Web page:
Foreign Aid in South Asia examines the individual South Asian country experience in dealing with foreign aid. The articles in this book show that the effectiveness of foreign aid as a developmental tool over the last few decades has been mixed, and that the Paris Declaration of 2005 has brought about some improvement in aid ownership, harmonization, mainstreaming, utilization, etc. The book examines how emerging as well as less developed South Asian economies are adapting to these developments in the context of security issues, post-conflict rehabilitation/reconstruction, and so on.

The book provides many lessons for designing an international framework for aid or international aid architecture through case studies, highlighting the future policy priorities for that country. For the very first time, focus is laid on Bhutan, Maldives and Afghanistan—the three least-documented countries in the region—besides discussing about India, Pakistan, Bangladesh, Sri Lanka and Nepal.

South-South Cooperation: Aid Effectiveness and India

South-South Cooperation: Aid Effectiveness and India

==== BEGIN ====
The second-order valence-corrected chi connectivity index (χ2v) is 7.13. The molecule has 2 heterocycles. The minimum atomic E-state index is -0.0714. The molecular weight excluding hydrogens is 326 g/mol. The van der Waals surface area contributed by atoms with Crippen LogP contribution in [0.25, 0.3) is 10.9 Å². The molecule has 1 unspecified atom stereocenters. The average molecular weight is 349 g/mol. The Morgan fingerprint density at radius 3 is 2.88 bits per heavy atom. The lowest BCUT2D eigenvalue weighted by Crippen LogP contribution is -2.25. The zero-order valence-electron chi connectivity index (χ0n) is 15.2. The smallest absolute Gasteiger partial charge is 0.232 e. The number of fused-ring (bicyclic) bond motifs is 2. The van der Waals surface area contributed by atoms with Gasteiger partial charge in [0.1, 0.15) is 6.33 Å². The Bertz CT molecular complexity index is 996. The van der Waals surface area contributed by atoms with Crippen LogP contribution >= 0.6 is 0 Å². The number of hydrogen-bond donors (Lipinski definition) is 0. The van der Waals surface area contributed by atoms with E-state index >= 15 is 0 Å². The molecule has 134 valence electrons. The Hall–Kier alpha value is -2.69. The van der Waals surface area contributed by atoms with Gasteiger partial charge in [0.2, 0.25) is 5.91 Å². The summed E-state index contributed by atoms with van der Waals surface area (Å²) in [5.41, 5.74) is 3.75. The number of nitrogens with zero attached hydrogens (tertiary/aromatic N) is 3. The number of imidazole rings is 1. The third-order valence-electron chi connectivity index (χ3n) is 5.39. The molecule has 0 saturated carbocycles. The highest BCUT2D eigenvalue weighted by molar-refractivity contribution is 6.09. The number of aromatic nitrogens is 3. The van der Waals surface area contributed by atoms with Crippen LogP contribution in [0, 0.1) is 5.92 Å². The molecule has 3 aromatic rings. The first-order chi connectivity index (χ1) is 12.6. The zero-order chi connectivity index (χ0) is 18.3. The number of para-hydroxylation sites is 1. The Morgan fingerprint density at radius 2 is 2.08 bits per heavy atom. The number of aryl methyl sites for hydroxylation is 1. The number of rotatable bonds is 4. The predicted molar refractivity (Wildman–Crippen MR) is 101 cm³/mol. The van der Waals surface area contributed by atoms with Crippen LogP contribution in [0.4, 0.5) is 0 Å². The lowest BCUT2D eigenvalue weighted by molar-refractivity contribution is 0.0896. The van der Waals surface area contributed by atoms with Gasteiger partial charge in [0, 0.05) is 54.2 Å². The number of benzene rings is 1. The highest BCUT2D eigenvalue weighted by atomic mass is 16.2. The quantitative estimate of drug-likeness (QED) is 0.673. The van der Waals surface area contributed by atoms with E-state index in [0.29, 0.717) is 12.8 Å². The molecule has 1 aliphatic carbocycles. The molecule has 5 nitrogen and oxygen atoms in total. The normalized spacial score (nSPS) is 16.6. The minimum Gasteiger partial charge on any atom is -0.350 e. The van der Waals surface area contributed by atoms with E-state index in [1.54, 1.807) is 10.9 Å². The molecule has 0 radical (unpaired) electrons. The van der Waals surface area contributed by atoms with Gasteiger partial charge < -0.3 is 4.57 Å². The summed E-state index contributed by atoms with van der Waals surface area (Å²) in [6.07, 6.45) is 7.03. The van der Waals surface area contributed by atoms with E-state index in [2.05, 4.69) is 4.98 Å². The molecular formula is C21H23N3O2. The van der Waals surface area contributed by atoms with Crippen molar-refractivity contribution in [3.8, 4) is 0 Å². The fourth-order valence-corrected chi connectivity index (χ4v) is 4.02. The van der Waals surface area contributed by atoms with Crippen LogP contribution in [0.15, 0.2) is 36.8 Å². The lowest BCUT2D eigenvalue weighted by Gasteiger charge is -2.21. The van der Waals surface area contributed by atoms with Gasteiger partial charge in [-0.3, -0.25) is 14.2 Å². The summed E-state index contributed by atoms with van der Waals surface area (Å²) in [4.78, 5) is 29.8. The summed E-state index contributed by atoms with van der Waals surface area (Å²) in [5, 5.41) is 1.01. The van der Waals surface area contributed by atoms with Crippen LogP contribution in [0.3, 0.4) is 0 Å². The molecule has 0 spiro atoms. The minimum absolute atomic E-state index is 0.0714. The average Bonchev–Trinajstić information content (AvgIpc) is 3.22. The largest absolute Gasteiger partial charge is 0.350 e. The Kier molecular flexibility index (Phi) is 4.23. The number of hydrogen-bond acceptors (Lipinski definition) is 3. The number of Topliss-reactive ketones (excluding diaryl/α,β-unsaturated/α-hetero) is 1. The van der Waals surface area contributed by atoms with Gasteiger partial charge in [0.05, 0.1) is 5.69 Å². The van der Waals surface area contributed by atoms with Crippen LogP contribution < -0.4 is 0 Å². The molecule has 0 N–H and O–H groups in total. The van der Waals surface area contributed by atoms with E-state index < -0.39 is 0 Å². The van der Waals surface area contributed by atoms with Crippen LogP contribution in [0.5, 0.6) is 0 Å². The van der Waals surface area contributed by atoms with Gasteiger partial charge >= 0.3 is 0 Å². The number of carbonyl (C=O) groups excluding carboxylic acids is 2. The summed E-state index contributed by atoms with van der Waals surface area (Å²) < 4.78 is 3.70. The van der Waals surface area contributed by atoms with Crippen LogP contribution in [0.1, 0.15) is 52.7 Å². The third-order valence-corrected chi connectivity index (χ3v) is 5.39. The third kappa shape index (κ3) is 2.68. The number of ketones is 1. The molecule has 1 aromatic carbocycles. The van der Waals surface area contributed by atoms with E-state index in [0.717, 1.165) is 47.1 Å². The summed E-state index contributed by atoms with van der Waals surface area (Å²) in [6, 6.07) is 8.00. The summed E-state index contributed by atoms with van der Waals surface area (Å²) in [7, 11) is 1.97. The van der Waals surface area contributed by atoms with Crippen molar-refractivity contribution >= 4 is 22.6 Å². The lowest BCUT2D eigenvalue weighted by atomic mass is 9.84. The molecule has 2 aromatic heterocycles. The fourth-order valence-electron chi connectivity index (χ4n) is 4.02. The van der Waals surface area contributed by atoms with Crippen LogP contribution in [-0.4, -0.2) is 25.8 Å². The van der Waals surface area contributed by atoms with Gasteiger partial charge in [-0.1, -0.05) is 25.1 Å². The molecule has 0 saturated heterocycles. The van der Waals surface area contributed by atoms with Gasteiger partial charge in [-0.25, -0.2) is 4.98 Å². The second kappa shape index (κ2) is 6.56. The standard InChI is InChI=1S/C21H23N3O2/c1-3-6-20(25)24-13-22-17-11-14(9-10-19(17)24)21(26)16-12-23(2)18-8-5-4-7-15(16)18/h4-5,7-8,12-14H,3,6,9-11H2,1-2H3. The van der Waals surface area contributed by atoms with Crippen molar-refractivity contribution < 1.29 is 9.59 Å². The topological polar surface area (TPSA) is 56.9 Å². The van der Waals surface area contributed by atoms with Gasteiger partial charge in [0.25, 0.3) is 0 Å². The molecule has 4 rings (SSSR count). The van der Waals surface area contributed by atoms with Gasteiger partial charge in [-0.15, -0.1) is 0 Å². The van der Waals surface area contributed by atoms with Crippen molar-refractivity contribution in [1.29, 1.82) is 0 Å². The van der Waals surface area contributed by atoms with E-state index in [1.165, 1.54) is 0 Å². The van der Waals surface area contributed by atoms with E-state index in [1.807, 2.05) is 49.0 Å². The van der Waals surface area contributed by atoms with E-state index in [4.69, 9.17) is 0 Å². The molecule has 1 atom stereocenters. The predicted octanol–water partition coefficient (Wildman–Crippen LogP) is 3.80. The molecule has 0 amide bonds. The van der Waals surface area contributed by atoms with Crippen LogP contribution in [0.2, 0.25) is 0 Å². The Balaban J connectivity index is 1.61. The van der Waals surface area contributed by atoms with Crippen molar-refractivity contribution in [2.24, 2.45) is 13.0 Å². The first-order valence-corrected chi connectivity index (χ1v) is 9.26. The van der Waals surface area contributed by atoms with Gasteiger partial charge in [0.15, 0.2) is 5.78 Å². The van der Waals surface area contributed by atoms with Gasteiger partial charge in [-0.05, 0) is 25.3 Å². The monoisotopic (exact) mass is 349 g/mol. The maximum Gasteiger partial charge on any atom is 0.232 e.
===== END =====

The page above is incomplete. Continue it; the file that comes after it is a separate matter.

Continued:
South-South cooperation: Aid effectiveness and India


It is unfortunately clear from even a cursory look at the relevant evidence that the worthy objective of the Millennium Challenge Process of eliminating poverty by 2015 will not be achieved. South Asia, which is perhaps home to more than half the world's poor, is nowhere near meeting its Millennium Development Goals (MDGs). This inadequate progress in eliminating the demeaning scourge of degrading and dehumanizing poverty is despite the increase in aid flows and serious attempts at making these flows more effective. This is demonstrated by the resolve made at the Paris Conference, its follow-up with the Accra Agenda for Action (AAA) and the setting up of detailed time bound targets for each of ...

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